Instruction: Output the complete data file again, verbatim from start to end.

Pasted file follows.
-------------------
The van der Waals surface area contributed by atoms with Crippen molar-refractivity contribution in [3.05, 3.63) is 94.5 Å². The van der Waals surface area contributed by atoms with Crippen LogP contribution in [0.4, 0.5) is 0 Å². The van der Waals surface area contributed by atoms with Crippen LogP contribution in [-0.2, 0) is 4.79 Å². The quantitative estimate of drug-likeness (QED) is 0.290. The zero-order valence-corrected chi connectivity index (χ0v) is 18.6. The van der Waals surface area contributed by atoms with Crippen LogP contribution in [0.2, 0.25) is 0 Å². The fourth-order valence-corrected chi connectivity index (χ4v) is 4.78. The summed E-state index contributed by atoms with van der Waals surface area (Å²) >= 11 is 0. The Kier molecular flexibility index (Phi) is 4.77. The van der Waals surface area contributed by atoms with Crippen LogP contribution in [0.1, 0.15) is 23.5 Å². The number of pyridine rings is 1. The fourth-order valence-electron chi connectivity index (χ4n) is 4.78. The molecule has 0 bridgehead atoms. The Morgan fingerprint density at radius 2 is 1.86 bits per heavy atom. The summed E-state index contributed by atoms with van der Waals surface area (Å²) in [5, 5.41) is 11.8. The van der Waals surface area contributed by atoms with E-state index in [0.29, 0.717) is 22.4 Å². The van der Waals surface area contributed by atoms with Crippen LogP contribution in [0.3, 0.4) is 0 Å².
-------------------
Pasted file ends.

The van der Waals surface area contributed by atoms with Crippen molar-refractivity contribution in [3.05, 3.63) is 94.5 Å². The van der Waals surface area contributed by atoms with Crippen LogP contribution in [0.4, 0.5) is 0 Å². The van der Waals surface area contributed by atoms with Crippen LogP contribution in [-0.2, 0) is 4.79 Å². The quantitative estimate of drug-likeness (QED) is 0.290. The zero-order valence-corrected chi connectivity index (χ0v) is 18.6. The van der Waals surface area contributed by atoms with Crippen LogP contribution in [0.2, 0.25) is 0 Å². The fourth-order valence-corrected chi connectivity index (χ4v) is 4.78. The summed E-state index contributed by atoms with van der Waals surface area (Å²) >= 11 is 0. The Kier molecular flexibility index (Phi) is 4.77. The van der Waals surface area contributed by atoms with Crippen LogP contribution in [0.1, 0.15) is 23.5 Å². The number of pyridine rings is 1. The fourth-order valence-electron chi connectivity index (χ4n) is 4.78. The molecule has 0 bridgehead atoms. The Morgan fingerprint density at radius 2 is 1.86 bits per heavy atom. The summed E-state index contributed by atoms with van der Waals surface area (Å²) in [5, 5.41) is 11.8. The van der Waals surface area contributed by atoms with E-state index in [0.29, 0.717) is 22.4 Å². The van der Waals surface area contributed by atoms with Crippen LogP contribution in [0.3, 0.4) is 0 Å².